Connect Edition converges Bentley’s platform technology to support a hybrid environment across desktop modelling applications, cloud services, on-premise servers, and mobile apps.

“Every single Connect Edition product we have – from Building Designer to OpenPlant to OpenRoads – uses this fundamental datatype that we create from our ContextCapture piece in there.

“That’s one huge advantage that we have for people who want to start off on brownfield projects.”

Bentley can now process this information in the cloud. Das said that with LiDAR and any type of photogrammetry, the number of pictures captured could be astronomical.

“What we doing out with our new ContextCapture in the cloud is that we have the ability to process hundreds of thousands of these pictures in a very, very quick manner, because we’re using the power of multiple servers.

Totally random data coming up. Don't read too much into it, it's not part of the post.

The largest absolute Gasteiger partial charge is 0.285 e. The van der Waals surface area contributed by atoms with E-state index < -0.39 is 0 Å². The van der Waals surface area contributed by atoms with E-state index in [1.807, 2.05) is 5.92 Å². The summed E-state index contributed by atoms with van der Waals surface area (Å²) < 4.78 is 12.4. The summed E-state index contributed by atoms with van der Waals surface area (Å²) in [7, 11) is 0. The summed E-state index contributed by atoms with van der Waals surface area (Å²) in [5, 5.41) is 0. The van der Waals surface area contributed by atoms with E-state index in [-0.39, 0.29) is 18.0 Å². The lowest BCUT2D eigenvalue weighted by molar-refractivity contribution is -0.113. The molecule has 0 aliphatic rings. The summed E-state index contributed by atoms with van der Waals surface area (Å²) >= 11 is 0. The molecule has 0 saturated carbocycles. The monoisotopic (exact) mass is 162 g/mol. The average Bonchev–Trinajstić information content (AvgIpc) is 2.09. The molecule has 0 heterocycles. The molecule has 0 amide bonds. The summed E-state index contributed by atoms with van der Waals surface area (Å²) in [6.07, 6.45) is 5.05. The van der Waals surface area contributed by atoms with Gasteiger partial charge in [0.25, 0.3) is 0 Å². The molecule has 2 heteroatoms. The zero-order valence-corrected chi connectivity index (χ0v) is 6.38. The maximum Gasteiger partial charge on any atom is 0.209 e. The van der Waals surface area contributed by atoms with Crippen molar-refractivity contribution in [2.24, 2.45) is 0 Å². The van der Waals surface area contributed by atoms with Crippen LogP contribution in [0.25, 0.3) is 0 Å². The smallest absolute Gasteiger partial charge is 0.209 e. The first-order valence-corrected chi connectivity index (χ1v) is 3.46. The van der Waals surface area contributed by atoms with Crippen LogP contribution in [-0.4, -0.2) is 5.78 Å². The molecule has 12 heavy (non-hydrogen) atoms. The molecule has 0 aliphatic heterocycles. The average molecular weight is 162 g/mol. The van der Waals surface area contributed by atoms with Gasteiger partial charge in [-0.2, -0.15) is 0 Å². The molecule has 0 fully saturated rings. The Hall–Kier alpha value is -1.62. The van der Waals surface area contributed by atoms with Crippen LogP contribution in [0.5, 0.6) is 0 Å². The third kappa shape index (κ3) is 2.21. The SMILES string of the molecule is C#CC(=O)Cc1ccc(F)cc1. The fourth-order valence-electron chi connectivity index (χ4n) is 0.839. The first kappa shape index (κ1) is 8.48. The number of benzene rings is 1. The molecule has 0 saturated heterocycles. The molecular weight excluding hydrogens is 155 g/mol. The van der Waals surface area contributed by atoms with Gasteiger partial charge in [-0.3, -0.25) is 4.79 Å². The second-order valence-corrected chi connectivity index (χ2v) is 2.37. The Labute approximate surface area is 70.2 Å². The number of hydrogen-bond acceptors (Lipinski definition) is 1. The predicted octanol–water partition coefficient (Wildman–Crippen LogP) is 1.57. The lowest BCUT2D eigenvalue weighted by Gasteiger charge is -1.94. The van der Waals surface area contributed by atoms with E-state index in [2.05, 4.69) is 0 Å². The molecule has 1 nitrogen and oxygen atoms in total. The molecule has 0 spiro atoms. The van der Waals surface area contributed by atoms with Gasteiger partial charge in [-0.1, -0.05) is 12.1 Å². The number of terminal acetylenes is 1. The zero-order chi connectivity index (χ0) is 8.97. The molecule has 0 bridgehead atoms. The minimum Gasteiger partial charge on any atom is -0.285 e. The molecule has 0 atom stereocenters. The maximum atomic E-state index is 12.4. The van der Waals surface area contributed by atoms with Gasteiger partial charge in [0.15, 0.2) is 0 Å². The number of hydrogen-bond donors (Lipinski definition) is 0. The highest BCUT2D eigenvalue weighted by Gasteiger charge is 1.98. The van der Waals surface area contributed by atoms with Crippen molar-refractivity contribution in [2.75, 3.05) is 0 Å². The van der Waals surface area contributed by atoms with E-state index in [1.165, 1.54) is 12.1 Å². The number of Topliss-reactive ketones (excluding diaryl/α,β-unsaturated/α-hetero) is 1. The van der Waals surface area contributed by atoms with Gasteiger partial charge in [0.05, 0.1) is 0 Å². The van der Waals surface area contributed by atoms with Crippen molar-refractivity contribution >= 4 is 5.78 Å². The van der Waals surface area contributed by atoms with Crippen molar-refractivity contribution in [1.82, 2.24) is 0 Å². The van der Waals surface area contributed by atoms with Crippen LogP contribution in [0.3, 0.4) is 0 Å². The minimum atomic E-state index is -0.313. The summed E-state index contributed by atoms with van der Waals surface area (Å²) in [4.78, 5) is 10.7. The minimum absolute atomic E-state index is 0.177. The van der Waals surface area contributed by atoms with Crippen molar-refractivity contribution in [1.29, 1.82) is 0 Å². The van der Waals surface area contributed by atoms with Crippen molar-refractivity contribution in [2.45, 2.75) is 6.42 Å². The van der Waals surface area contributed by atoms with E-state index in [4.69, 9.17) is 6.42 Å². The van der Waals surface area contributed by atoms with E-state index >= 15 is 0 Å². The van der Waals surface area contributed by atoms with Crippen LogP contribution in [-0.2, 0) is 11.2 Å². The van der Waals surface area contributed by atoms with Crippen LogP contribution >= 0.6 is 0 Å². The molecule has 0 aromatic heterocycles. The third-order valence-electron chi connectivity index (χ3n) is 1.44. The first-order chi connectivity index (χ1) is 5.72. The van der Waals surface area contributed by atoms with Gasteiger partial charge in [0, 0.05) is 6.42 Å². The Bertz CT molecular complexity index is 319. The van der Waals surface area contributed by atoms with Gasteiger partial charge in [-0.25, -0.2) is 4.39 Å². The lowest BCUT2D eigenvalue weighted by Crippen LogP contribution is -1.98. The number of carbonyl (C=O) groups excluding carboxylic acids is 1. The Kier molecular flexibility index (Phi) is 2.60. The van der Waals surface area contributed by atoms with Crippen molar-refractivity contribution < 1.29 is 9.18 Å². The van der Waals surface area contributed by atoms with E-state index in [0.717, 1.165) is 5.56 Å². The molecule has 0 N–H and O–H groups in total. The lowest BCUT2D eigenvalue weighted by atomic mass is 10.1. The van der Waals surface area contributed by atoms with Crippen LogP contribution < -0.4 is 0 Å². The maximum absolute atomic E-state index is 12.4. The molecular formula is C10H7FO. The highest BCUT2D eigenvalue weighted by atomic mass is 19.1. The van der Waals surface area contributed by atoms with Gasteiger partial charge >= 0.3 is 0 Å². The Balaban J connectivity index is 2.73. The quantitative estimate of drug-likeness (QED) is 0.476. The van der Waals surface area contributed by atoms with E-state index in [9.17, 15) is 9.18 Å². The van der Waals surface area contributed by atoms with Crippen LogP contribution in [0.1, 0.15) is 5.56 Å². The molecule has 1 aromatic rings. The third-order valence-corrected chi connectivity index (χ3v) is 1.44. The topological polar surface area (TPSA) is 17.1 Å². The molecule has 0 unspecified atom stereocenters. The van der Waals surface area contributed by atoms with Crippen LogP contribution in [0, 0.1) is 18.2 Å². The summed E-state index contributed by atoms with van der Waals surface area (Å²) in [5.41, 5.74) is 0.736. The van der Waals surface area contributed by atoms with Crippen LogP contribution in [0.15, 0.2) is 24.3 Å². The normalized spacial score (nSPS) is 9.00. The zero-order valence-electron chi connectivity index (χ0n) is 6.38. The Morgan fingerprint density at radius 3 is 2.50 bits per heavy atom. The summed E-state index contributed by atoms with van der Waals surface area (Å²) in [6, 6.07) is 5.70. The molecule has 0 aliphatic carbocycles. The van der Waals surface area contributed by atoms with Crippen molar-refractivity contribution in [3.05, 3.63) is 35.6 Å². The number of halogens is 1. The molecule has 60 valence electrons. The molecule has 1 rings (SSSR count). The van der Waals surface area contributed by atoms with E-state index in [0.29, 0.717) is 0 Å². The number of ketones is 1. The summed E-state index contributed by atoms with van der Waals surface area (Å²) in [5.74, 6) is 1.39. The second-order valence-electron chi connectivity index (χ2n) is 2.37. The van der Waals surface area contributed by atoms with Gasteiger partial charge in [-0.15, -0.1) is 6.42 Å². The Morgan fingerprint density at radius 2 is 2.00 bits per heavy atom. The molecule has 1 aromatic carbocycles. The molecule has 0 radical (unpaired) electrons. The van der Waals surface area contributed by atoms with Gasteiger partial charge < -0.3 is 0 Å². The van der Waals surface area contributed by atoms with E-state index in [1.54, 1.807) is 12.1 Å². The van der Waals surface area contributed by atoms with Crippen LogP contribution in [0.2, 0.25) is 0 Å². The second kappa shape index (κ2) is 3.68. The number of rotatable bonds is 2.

“Then we stream that information as needed to the BIM platform via our ProjectWise.”

With ProjectWise, what Bentley calls i-models can be combined together with other documents into a single package, so that models and associated content can be accessed on an iPad using Bentley mobile apps.

“Reality modelling classification is huge,” said Das. “The other thing that we are finding in information modelling today and the advancement in BIM is the collaboration aspect.”

While people can work together, share data together, Das said there was a problem of a lack of basic terminology of communication.

“So what we have done is to work really hard to come up with a common terminology for all asset class types. So if we’re talking about a beam in a building, or a beam in a plant scenario, it understands what a beam is.”

Some years ago, Bentley introduced i-models, which Das described as “a sort of pdf for the AEC (architecture, engineering and construction) industry”.

He said, “We’ve taken that to the next level. We’re going to be introducing this thing called the i-model hub, which allows for data to flow from discipline to discipline, and different hierarchies.”

He said there were different levels of detail.

“The hub can filter out the information depending on what your role is, and what your discipline is. It also manages change – which is huge – it’s communicating and constantly keeping that model up to date.”